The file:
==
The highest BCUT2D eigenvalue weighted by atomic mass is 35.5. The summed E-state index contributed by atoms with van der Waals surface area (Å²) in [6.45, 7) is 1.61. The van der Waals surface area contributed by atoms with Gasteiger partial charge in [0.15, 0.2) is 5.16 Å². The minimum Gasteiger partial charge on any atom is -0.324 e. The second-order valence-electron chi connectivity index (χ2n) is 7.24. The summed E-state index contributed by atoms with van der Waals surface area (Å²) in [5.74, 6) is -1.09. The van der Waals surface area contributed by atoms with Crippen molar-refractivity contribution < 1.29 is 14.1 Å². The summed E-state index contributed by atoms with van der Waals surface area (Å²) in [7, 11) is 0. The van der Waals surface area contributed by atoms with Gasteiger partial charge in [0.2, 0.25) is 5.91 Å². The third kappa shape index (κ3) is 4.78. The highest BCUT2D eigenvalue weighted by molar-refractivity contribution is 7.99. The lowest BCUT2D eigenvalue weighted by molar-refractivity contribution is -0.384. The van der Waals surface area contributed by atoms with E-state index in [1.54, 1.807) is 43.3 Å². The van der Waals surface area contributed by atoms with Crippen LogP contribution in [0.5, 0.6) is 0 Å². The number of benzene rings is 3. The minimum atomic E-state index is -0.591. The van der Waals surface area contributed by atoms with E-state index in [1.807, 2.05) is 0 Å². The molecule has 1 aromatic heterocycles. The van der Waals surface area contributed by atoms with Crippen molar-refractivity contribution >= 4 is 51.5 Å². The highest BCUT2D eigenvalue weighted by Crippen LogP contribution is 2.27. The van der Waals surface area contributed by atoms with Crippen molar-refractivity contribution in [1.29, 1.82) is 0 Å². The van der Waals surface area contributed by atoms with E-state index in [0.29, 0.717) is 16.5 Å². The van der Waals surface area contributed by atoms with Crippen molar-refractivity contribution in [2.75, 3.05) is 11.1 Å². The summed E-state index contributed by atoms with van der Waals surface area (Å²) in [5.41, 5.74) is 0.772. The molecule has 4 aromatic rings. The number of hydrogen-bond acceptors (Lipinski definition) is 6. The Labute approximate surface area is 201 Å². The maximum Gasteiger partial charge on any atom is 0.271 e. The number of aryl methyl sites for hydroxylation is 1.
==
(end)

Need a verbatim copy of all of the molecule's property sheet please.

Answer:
The highest BCUT2D eigenvalue weighted by atomic mass is 35.5. The summed E-state index contributed by atoms with van der Waals surface area (Å²) in [6.45, 7) is 1.61. The van der Waals surface area contributed by atoms with Gasteiger partial charge in [0.15, 0.2) is 5.16 Å². The minimum Gasteiger partial charge on any atom is -0.324 e. The second-order valence-electron chi connectivity index (χ2n) is 7.24. The summed E-state index contributed by atoms with van der Waals surface area (Å²) in [5.74, 6) is -1.09. The van der Waals surface area contributed by atoms with Crippen molar-refractivity contribution < 1.29 is 14.1 Å². The summed E-state index contributed by atoms with van der Waals surface area (Å²) in [7, 11) is 0. The van der Waals surface area contributed by atoms with Gasteiger partial charge in [0.2, 0.25) is 5.91 Å². The third kappa shape index (κ3) is 4.78. The highest BCUT2D eigenvalue weighted by molar-refractivity contribution is 7.99. The lowest BCUT2D eigenvalue weighted by molar-refractivity contribution is -0.384. The van der Waals surface area contributed by atoms with E-state index in [1.54, 1.807) is 43.3 Å². The van der Waals surface area contributed by atoms with Crippen LogP contribution in [0.5, 0.6) is 0 Å². The number of benzene rings is 3. The minimum atomic E-state index is -0.591. The van der Waals surface area contributed by atoms with E-state index in [1.807, 2.05) is 0 Å². The molecule has 1 aromatic heterocycles. The van der Waals surface area contributed by atoms with Crippen molar-refractivity contribution >= 4 is 51.5 Å². The highest BCUT2D eigenvalue weighted by Crippen LogP contribution is 2.27. The van der Waals surface area contributed by atoms with Crippen molar-refractivity contribution in [1.29, 1.82) is 0 Å². The van der Waals surface area contributed by atoms with E-state index in [0.29, 0.717) is 16.5 Å². The van der Waals surface area contributed by atoms with Crippen molar-refractivity contribution in [2.75, 3.05) is 11.1 Å². The summed E-state index contributed by atoms with van der Waals surface area (Å²) in [5.41, 5.74) is 0.772. The molecule has 4 aromatic rings. The number of hydrogen-bond acceptors (Lipinski definition) is 6. The Labute approximate surface area is 201 Å². The maximum Gasteiger partial charge on any atom is 0.271 e. The number of aryl methyl sites for hydroxylation is 1.